Studies on Palaemon affinis M.-Edw. 1837. (Crustacea, Decapoda, Natantia.)
Part II.—Variation in the Form of the Rostrum
Zoology Department, Victoria University College.*
[Received by the Editor, April 13, 1956.]
[The section below cannot be correctly rendered as it contains complex formatting. See the image of the page for a more accurate rendering.]
The rostral formula of immediately post-larval specimens is 8 to 10/3 to 4 but the variation in adults is 5 to 10/2 to 5 with 8/4 in 40% of 150 specimens. This wide range of variation results from damage with subsequent progressive regeneration or from malformation. The rostral profile is highly variable, with no significant trends in proportions. The position of the anterior or 1st dorsal tooth varies from sub-terminal in a bifid condition (the commonest) through the “quoianus” type, to posterior to the 1st ventral tooth.
In many natant decapods a study of the armed rostrum in a number of specimens reveals great variation in proportion, profile and armament. A simple specific formula attempting to describe the rostrum does not show this, and is thus of low specific value.
This is especially so in the palaemonids, where strict adherence to rostral formulae, e.g., Kemp's (1925) keys, disregards the variation possible in the dentition of a species. Such a practice led the original describer of New Zealand's common marine littoral shrimp to distinguish two “species” on this criterion.
This study on the range of variation in the dentition and shape of the rostrum in P. affinis shows that the observed range is not primarily genetic in origin, but includes damage and stages in regeneration; it then describes the true rostral variation and form. Three samples of P. affinis, each of 50 specimens having undeformed rostra, are graphed to show the different rostral formulae and their relative frequencies. One of these samples is composed of specimens from several localities throughout New Zealand, and the other two are from localities in the Cook Strait area. Variations in the rostral profile and in the ratio of rostral length to carapace length in these samples are not found to be significant. The position of the anterior, or 1st, dorsal tooth is found to vary from immediately subterminal to a position posterior to the 1st or 2nd ventral teeth, thus confirming the relation between P. affinis and its synonym P. quoianus. Two mechanisms, damage and subsequent regeneration of rostra, and malformation arising either spontaneously or from abnormal regeneration, are shown as causing non-genetic variation. The genetic rostral variation in dentition and form, as distinct from that due to damage and regeneration, is then deduced by analysis of samples and from another small collection of undamaged post-larval specimens. These show a very small amount of variation in the numbers of rostral teeth, a narrow range of variation in the ratio of rostrum length to carapace length and a uniform rostral profile.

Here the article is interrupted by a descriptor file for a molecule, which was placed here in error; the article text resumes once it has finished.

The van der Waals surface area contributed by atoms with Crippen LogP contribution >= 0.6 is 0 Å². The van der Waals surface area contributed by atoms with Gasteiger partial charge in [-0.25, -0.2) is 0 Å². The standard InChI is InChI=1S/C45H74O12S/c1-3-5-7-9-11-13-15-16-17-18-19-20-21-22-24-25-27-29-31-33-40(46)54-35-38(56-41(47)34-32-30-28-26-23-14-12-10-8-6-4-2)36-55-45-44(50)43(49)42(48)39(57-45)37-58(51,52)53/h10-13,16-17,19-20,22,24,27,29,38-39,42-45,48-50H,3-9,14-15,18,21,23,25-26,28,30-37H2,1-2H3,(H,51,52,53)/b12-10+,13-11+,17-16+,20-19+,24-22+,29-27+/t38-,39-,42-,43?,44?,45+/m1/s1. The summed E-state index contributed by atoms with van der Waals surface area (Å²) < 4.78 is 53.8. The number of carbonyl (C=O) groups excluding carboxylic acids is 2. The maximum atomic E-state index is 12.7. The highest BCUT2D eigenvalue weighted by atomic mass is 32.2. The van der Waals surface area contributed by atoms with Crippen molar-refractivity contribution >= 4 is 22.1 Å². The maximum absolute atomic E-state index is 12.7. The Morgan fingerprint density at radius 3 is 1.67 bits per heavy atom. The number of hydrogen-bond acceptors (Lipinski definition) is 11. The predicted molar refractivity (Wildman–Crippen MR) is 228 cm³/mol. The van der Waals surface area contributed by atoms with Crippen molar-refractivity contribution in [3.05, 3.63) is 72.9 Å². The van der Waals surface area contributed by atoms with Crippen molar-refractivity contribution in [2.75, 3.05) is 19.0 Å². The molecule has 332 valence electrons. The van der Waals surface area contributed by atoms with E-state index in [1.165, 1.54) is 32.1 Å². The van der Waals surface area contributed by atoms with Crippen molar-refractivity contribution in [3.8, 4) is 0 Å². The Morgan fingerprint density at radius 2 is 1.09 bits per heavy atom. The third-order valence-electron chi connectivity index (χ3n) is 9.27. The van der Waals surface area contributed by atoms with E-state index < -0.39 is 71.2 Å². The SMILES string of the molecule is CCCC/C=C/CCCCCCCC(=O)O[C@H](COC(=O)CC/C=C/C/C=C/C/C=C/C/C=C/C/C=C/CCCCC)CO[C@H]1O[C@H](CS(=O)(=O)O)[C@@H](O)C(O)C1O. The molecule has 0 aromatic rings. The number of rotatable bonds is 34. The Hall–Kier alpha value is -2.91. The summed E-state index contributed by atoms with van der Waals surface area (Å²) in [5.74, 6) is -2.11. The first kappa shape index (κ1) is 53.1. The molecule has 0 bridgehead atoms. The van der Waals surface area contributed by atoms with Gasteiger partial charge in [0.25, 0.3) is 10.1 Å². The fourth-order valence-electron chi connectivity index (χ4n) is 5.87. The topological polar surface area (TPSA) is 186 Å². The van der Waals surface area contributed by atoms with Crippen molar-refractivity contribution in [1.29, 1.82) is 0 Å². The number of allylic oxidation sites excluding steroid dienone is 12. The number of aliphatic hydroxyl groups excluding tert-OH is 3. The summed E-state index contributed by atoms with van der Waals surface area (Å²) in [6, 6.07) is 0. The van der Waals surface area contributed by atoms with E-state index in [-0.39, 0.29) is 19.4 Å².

Rostral variation has been described in the closely allied genus Palaemonetes. Weldon (1890) found considerable variation in the number of teeth present on 915.
[Footnote] * This study is part of a series assisted by a grant-in-aid of research from the University of New Zealand Research Grants Committee.
[The section below cannot be correctly rendered as it contains complex formatting. See the image of the page for a more accurate rendering.]